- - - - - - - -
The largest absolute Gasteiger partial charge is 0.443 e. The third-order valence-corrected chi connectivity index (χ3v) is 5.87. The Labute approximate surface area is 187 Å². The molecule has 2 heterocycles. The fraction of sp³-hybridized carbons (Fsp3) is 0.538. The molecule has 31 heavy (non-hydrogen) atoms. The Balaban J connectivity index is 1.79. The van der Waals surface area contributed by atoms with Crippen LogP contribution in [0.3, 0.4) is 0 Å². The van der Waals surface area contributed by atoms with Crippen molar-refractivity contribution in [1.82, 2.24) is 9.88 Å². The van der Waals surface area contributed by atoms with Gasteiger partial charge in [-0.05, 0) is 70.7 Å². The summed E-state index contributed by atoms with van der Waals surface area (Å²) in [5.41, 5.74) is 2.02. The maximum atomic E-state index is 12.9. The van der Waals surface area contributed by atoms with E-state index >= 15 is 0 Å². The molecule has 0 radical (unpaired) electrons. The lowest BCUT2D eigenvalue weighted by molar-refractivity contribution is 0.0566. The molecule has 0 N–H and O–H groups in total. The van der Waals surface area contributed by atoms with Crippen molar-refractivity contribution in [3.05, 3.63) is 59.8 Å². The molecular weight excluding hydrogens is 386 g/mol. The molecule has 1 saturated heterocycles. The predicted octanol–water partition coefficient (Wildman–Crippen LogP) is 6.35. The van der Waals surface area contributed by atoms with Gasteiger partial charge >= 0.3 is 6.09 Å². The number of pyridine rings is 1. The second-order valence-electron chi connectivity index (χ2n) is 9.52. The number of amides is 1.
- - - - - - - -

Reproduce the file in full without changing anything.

The largest absolute Gasteiger partial charge is 0.443 e. The third-order valence-corrected chi connectivity index (χ3v) is 5.87. The Labute approximate surface area is 187 Å². The molecule has 2 heterocycles. The fraction of sp³-hybridized carbons (Fsp3) is 0.538. The molecule has 31 heavy (non-hydrogen) atoms. The Balaban J connectivity index is 1.79. The van der Waals surface area contributed by atoms with Crippen LogP contribution in [0.3, 0.4) is 0 Å². The van der Waals surface area contributed by atoms with Crippen molar-refractivity contribution in [1.82, 2.24) is 9.88 Å². The van der Waals surface area contributed by atoms with Gasteiger partial charge in [-0.05, 0) is 70.7 Å². The summed E-state index contributed by atoms with van der Waals surface area (Å²) in [5.41, 5.74) is 2.02. The maximum atomic E-state index is 12.9. The van der Waals surface area contributed by atoms with E-state index >= 15 is 0 Å². The molecule has 0 radical (unpaired) electrons. The lowest BCUT2D eigenvalue weighted by molar-refractivity contribution is 0.0566. The molecule has 0 N–H and O–H groups in total. The van der Waals surface area contributed by atoms with Crippen molar-refractivity contribution in [3.05, 3.63) is 59.8 Å². The molecular weight excluding hydrogens is 386 g/mol. The molecule has 1 saturated heterocycles. The predicted octanol–water partition coefficient (Wildman–Crippen LogP) is 6.35. The van der Waals surface area contributed by atoms with Gasteiger partial charge >= 0.3 is 6.09 Å². The number of pyridine rings is 1. The second-order valence-electron chi connectivity index (χ2n) is 9.52. The number of amides is 1.